Where Do Stories Come From?

I stayed home today, thanks to a stomach that seems intent on making life as uncomfortable as possible and a wonderful hubby/partner/lifesaver who was willing to cover my class so that I could stay curled up with books and warm tea.

Today I am reading the final book in the Percy Jackson & The Olympians series,  The Last Olympian by Rick Riordan.

I admit, I am addicted to so-called Young Adult fantasy series and anything to do with magic. Sometimes the things written for adult readers simplydon’t take me where I want to go. To me, a good book for younger readers is simply a good book. There are plenty of poorly written ones out there, and I definitely have my favorites, but a story that can capture the attention of a child through not just one book but an entire series of them seems pretty impressive to me.

But this post is not about what makes good children’s literature, or whether or not Percy Jackson has made my favorites lists. No, this post is about writing and stories.

Thanks to my commitment to the Daily Post and a slowly growing community of readers and fellow bloggers, I am writing daily. I am writing many different things, ranging from letters to memoir essays, from rants to poetry. But one thing is missing–I haven’t written very much fiction lately. Except for one 600-word story that I submitted to NPR’s Three Minute Fiction Contest (wish me luck) and an invitation to join an adult novel writing class that I cannot afford at the moment,  the story well has run dry.

As Percy Jackson entered the River Styx to bathe in “all the dreams people had thrown away as they’d passed from life to death” (Riordan 132) I thought about my dreams of writing fiction, and having it read by others.  I love that people are reading some of my personal stories and some of my thoughts about the world. That is a powerful feeling. But I have always wanted to tell the stories that speak through other voices than my own. Now I need to figure out how to do that.

I don’t want my stories to end up wet leaves of paper on the River Styx.

But then, I wondered, do I really even have interesting or fascinating stories to tell? I have one book written that is awaiting judgment from certain publishing gods (wish me even more luck on that) before I can send it on its weary road of rejection after rejection after rejection. I thought it was a good story. (If you are interested, I posted this excerpt a long time ago). I have several other beginnings and ideas floating around in cards and in some form on this very computer. But I cannot seem to pick them up . . . the stories have disappeared into the abyss.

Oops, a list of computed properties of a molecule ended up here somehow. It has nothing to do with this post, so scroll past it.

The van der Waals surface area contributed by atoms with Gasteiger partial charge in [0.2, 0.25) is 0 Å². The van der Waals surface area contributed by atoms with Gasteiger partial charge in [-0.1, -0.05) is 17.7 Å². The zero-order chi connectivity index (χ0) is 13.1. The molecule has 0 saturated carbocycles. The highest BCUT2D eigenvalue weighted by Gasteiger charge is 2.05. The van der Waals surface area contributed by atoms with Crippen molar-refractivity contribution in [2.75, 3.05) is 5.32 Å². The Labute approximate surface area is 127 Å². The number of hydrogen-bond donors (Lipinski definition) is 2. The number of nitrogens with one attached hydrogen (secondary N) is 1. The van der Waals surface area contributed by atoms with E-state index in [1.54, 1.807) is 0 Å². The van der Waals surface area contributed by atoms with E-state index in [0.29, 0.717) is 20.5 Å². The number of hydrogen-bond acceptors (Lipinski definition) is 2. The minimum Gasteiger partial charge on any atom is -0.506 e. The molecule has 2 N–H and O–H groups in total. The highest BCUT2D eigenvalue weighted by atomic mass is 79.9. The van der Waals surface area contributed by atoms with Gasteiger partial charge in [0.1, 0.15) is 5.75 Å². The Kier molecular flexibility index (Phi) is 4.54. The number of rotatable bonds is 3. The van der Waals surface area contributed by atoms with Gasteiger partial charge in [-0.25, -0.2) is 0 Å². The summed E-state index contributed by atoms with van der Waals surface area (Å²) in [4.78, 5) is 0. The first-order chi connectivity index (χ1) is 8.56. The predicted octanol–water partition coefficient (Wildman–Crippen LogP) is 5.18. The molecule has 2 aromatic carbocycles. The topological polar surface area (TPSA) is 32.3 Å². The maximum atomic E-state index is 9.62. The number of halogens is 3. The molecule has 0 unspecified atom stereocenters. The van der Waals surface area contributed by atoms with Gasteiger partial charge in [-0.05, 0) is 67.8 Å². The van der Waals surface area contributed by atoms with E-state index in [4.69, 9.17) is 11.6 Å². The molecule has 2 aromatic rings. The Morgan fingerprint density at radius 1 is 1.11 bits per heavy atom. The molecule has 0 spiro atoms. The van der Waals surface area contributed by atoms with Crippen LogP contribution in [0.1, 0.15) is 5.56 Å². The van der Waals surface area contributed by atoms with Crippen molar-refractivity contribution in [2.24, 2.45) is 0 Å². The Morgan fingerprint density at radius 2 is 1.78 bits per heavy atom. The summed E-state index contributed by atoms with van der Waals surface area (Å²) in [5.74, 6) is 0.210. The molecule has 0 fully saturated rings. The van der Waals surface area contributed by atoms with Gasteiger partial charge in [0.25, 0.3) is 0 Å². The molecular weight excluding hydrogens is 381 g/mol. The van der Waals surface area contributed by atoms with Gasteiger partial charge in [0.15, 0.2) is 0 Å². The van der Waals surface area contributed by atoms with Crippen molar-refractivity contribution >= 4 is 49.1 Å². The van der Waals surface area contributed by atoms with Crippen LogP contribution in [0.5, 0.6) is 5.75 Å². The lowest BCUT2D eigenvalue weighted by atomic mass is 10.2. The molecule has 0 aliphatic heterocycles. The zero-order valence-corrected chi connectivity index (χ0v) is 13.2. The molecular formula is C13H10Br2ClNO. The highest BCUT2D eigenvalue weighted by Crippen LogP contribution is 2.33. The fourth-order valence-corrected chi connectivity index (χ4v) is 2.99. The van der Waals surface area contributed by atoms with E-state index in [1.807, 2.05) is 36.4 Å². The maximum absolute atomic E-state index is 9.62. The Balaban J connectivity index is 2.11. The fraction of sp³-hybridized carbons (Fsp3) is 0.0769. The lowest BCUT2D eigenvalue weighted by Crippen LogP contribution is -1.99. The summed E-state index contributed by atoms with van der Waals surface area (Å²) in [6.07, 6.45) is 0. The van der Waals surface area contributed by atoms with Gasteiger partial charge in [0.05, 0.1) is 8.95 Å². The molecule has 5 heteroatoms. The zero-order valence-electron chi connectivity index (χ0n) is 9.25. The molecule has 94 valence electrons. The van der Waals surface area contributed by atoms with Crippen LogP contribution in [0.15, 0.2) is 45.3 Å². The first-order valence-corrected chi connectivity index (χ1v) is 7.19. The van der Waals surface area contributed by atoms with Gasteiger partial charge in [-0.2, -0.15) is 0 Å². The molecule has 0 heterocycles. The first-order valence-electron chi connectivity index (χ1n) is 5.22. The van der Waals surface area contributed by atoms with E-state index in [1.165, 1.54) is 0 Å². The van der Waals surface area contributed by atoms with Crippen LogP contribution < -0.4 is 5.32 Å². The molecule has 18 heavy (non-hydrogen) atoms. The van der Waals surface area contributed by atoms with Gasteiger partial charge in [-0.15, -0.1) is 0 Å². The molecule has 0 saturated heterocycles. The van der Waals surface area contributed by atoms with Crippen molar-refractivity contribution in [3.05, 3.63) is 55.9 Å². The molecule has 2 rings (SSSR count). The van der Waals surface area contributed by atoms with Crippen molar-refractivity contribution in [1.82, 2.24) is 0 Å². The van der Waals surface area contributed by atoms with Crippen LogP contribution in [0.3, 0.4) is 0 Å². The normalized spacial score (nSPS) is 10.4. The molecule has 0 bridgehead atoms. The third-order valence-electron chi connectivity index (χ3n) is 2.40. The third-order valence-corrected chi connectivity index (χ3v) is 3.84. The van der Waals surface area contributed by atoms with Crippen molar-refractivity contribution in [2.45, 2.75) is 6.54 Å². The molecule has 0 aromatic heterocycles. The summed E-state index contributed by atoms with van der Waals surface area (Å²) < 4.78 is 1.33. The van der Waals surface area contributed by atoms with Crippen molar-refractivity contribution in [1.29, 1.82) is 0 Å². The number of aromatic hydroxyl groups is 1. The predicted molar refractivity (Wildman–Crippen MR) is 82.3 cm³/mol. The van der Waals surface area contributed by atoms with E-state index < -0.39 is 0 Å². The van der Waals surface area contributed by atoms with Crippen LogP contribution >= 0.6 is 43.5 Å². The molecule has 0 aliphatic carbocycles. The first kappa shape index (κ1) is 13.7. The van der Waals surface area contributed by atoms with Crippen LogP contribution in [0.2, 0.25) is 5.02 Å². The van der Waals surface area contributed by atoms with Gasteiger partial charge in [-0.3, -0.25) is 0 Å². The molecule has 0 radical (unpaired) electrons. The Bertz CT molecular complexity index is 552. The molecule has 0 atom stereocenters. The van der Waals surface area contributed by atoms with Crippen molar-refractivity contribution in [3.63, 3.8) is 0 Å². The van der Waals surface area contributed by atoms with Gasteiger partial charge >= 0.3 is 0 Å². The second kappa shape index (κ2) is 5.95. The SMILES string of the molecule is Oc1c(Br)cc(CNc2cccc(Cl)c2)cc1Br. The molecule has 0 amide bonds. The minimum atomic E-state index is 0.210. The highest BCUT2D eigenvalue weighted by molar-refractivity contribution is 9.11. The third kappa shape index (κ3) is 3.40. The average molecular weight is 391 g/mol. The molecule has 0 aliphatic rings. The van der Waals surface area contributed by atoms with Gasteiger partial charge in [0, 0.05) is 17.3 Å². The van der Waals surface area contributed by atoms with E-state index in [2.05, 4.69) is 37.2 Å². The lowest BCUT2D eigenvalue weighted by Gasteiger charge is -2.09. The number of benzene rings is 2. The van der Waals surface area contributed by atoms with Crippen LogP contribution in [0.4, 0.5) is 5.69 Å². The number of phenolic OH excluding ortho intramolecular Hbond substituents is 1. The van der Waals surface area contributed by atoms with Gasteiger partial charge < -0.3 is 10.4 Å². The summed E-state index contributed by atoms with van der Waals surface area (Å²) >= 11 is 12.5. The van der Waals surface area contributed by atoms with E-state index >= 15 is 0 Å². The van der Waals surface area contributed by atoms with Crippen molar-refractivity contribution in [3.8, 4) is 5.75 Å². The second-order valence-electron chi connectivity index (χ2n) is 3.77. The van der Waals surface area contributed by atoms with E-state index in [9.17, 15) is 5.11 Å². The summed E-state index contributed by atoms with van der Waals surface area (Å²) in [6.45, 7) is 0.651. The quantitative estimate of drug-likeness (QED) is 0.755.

Where do stories come from? When I read these 6 book series, or discover stories that bring readers into worlds that they never leave, or meet characters that I welcome with delight as they return  in story after story by my favorite authors, I honestly wonder where the stories come from.

Is there a mystical melting pot of poetic language, character and plot that anyone can access? Is there a group of muses that selects certain individuals to inspire and help along the way? Or is story purely from an independent source, from the internal thought processes and life experience of each individual writer?

Sometimes I find stories pouring out of me from a source unknown. I am not writing them, they write themselves. So that suggests some kind of creative energy that can be accessed by all. I’ve simply lost touch with it.

My Muse Sleeps in a Sunbeam

I hope for a combination of creative energy and guiding muses;  because if it comes down to only individuals I wonder if my stories have faded away forever. I would hate to think that the joy I have found in blogging has silenced my inner fiction writer.

Do you have the desire to write fiction? Do you know where your stories come from? Do you find that blogging affects your ability to write fiction? I would love some insight!

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